Former Duke University star and Santa Cruz Warrior Seth Curry will now be hoping to land a spot on an NBA roster one day. Honestly, I believe teams are making a huge mistake by passing up on this guy and will regret it very soon. This would be the superb opportunity for Curry to sign with his hometown team, the Charlotte Bobcats.
With Charlotte going back to the Hornets, Seth would have the chance to wear his father’s No. 30 jersey in a Hornets uniform just as his dad once did in his NBA career. Nothing would make a father more proud than to watch his younger son carry on his Charlotte Hornets’ legacy in this generation. Now that Dell Curry is working as the Bobcats’ broadcaster, he would have an opportunity to watch and call his son’s games.
During Dell’s career as a Hornet, he averaged 13.8 points per game with a .390 three-point shooting percentage and was able to obtain the sixth man award in the 1988-89 season. Seth has the potential to duplicate his father’s statistics and achievements as a player, especially with a team that is in need of help to uplift their playoff hopes even higher. Along with Anthony Tolliver, Curry definitely could provide Charlotte with an ability they have lacked for years, and that’s a pure shooter.
Curry suffered a tough shin injury that resulted in him having surgery at the end of the season which caused him to miss last year’s NBA team workouts. I guess many teams felt drafting the Duke star would be a bit risky at that time, but I also believe that Curry is a very talented player to a certain extent. Curry is a bit under sized at 6-foot-2 for the shooting guard position and lacks the athletic ability that most NBA guards he will face possess. At his size, he would be forced to transition himself into a point guard just like his older brother Stephen Curry. A lot of teams in the draft last year felt that this could be a problem seeing that he only averaged only 1.5 assists in his last year of college ball. Critics believe he lacks the court vision of a point guard, but his D-League statistics say otherwise. So far this season with the Warriors, Curry is averaging 7.1 assists in 19 games.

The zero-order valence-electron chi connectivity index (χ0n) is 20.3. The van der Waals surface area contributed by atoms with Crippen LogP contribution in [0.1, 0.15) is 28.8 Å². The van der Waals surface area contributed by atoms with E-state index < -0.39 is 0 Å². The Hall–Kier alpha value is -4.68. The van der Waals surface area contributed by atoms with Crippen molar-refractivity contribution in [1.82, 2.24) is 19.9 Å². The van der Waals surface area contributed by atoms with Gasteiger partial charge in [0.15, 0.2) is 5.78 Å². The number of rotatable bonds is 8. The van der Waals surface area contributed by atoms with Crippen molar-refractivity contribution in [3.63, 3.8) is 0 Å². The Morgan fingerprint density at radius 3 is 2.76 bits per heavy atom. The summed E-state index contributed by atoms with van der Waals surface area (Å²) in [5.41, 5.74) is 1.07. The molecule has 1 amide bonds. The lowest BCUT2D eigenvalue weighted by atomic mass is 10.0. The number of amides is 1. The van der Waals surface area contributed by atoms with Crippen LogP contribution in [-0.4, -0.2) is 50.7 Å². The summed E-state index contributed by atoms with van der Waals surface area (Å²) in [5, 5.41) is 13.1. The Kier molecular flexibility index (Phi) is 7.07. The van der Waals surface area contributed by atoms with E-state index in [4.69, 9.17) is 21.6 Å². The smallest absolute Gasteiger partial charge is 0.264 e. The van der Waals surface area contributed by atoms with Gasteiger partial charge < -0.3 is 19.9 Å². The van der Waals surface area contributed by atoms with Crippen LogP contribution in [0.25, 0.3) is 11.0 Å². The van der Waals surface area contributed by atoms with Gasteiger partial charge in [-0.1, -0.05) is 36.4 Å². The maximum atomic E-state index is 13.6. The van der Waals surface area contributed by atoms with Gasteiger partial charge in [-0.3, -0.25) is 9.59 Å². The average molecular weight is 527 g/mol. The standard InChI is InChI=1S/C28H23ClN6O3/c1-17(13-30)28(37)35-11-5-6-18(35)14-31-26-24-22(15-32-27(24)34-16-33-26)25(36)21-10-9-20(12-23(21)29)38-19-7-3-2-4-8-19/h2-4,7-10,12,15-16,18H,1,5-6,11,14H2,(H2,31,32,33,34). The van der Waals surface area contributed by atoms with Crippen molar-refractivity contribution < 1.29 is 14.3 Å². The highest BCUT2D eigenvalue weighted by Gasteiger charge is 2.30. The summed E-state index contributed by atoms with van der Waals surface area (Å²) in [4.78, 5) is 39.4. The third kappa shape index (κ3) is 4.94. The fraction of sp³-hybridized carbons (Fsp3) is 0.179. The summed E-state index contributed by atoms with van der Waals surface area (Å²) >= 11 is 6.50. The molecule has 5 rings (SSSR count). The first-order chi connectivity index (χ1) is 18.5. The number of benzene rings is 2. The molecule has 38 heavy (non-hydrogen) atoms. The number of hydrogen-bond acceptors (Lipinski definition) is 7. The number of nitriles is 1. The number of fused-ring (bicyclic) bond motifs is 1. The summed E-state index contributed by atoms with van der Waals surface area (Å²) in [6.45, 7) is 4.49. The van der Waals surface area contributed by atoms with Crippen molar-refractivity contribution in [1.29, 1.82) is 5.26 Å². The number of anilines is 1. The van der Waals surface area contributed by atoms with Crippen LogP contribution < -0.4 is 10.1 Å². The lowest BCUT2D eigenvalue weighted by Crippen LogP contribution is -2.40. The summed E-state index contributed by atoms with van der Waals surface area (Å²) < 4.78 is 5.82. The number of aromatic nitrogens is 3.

Not only is he developing the ability to pass, but don’t forget that this kid can shoot the lights out of a gym. Curry currently leads the Warriors in scoring averaging 19.4 points on 42.6 percent shooting from the floor and 33.3 percent from long range. In his last year at Duke, Curry averaged 17.5 points with a career high shooting percentage of .438 from the floor and three-point line. That’s a pretty good stat line, wouldn’t you agree? Let’s also not forget that this is a player who played for one of the greatest coaches of all-time, Mike Krzyzewski. It is definitely not easy to receive a spot on Coach K’s roster and to play under the pressure that this program possesses.
Of course, Curry does not acquire the exact skill set that his older brother does, but he can definitely become a lethal weapon on the offensive end as a shooter just like his father. Now I’m not saying he will become an instant star just like his brother has, but he could be a very helpful scorer for a team that doesn’t relatively shoot well from long range. With Ben Gordon in the last year of his contract and also sitting last at the end of the bench, it is more than likely that Charlotte will be looking to replace him. It seems as if the opportunity to become that lethal weapon is destined for a player like him to not only carry his father’s legacy, but to become Charlotte’s hometown hero.